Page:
In 1838, Col. Ephraim McLean was granted wharf privilege by the Galveston City Company provided he start construction of a wharf at once, which he did at the foot of 18th Street. Shortly after the wharf was completed, McLean left Galveston to fight Indians on the frontier, and other adventures followed through the years.
He returned to Galveston periodically, but in his absence the wharf fell into disrepair. It was acquired by William Hendley Co., ship owners, and J.C. Kuhn, a local merchant and cotton factor. At Kuhn's Wharf were landings for large ships, schooners and Liverpool steamships. When Texas seceded from the Union in 1861, J.C. Kuhn sold his property on the Strand, his residence, his wharf interests, and left for Europe.
October 4, 1862, the U.S. Naval ships entered Galveston Harbor. Commander Wm. B. Renshaw demanded the surrender of Galveston. October 8, 1862 a detachment of Federal troops landed on Kuhn's Wharf, and marched to the Customs House at 21st and Postoffice to raise the Union Flag over the building. During the Federal occupation of the city, 350 men of the 42nd Massachusetts Regiment under the command of Colonel Isaac S. Burrell, occupied the 400 foot wharf. They tore up the approach and erected a barricade with the planks about 100 feet from the Strand leaving only one plank for a walkway,
erected a similar barricade at the end of the wharf, and were entrenched there until the Battle of Galveston on January 1, 1863.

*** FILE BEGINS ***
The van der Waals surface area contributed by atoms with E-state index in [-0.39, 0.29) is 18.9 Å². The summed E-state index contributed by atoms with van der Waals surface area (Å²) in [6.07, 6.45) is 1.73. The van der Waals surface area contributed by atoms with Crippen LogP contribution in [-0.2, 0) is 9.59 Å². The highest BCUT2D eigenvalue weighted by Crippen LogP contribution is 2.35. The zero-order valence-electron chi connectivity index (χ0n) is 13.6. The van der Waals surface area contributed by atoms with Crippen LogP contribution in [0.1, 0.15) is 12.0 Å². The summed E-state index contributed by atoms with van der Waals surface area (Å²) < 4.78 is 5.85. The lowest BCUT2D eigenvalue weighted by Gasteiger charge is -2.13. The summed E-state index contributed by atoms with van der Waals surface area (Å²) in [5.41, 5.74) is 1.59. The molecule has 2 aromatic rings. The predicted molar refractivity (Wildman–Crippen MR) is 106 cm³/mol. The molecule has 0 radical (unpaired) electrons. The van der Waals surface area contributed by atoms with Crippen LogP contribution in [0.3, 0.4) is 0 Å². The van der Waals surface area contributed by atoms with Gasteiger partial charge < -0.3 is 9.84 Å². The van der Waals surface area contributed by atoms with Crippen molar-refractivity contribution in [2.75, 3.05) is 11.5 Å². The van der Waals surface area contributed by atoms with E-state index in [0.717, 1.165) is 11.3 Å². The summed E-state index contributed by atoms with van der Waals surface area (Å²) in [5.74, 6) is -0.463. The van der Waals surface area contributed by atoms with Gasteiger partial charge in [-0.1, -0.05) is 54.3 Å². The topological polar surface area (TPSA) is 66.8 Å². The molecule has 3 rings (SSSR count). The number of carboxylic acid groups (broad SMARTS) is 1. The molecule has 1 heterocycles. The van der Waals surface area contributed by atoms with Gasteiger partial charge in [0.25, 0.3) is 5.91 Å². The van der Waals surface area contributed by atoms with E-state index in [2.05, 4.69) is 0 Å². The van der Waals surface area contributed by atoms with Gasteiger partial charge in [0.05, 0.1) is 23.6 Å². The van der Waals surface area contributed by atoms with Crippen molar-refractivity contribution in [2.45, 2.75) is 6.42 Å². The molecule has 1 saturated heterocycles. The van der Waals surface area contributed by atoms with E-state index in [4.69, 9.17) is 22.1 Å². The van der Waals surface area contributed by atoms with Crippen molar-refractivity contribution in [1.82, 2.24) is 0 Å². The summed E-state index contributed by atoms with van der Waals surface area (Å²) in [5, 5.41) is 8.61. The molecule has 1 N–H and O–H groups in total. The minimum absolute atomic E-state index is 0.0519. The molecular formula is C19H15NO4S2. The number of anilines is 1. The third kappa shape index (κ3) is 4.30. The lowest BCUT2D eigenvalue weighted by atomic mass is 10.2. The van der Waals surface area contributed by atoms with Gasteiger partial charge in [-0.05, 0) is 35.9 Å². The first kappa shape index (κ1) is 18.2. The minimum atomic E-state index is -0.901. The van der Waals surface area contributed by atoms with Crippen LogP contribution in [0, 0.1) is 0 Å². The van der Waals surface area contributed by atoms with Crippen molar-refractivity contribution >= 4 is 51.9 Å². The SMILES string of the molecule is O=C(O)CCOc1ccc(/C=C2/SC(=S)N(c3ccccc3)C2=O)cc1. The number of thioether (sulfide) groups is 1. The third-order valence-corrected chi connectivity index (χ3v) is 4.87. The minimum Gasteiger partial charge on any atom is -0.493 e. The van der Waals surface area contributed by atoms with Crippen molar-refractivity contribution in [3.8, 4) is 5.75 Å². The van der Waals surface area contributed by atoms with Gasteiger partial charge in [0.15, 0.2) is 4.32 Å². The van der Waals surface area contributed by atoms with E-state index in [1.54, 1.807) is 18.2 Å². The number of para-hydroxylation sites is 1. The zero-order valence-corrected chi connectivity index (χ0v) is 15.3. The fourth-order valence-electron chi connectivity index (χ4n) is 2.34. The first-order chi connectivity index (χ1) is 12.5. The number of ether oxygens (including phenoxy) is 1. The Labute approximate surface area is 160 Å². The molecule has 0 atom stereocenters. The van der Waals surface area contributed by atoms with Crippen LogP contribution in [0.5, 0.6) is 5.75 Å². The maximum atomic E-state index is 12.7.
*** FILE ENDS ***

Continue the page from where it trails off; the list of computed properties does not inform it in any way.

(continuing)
Early on the morning of January 1, 1863, Confederate Major General J.B. Magruder's plan for the recapture of Galveston went into effect. Confederate ships, called the "Cotton Clads" because superstructures had been removed and the ships bulwarked with bales of cotton, slipped quietly into the bay coming down from Buffalo Bayou. Troops were moved into position around the approach to Kuhn's Wharf, from the battery at the foot of 20th Street. While the city was being bombarded by Federal ships anchored at the foot of the wharves, a landing party from the southern ships stormed Kuhn's Wharf to engage the Federal garrison. When it was found that the ladders brought to reach the wharf were too short, they were forced to withdraw under fire from the wharf.
However, the battle in the bay was soon over with the capture of the Federal ship "Harriet Lane" by the Confederate fleet. The Federal ships had difficulty maneuvering in the narrow channel against the shallow draft southern riverboats.
The Federal forces had to surrender as they then had no way of escape, or of being supplied with reinforcements. When the Confederates demanded Burrell's surrender he capitulated and the men were marched off the wharf as prisoners of war.
Pier 19 the small boats of the Mosquito Fleet congregated. As many as 150 boats at times jockeyed for dock space with their cargoes of fruit, vegetables, poultry, game, oysters, fish and building materials. The dock was the city market. Surrounded by water the island depended on delivery by these boats before the wagon bridge was built tying the island to the mainland. The name "Mosquito Fleet" seems to come from the appearance of the numerous little masts of the sloops and schooners sticking up in the air. That's one theory. Today the fleet consists of shrimp and charter boats. A move in the 1970's by the Wharf Company to take over the pier for cargo operations was defeated by the voters in a referendum January 1977.
Also located here are Hill's Restaurant and Seafood Market, and charter boats.